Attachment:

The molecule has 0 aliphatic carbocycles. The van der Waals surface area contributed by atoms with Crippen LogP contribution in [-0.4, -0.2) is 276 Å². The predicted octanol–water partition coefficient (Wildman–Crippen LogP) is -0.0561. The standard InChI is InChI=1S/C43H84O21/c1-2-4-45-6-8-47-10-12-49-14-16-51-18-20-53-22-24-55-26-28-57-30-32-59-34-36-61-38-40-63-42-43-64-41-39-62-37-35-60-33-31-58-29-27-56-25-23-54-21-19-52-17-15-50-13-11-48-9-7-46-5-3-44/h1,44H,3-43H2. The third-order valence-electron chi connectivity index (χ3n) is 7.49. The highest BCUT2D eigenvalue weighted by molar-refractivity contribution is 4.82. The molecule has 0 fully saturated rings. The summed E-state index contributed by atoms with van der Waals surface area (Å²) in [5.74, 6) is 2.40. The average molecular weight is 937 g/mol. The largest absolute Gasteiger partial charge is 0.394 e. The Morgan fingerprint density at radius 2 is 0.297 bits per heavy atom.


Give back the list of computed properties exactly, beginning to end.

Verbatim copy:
The molecule has 0 aliphatic carbocycles. The van der Waals surface area contributed by atoms with Crippen LogP contribution in [-0.4, -0.2) is 276 Å². The predicted octanol–water partition coefficient (Wildman–Crippen LogP) is -0.0561. The standard InChI is InChI=1S/C43H84O21/c1-2-4-45-6-8-47-10-12-49-14-16-51-18-20-53-22-24-55-26-28-57-30-32-59-34-36-61-38-40-63-42-43-64-41-39-62-37-35-60-33-31-58-29-27-56-25-23-54-21-19-52-17-15-50-13-11-48-9-7-46-5-3-44/h1,44H,3-43H2. The third-order valence-electron chi connectivity index (χ3n) is 7.49. The highest BCUT2D eigenvalue weighted by molar-refractivity contribution is 4.82. The molecule has 0 fully saturated rings. The summed E-state index contributed by atoms with van der Waals surface area (Å²) in [5.74, 6) is 2.40. The average molecular weight is 937 g/mol. The largest absolute Gasteiger partial charge is 0.394 e. The Morgan fingerprint density at radius 2 is 0.297 bits per heavy atom.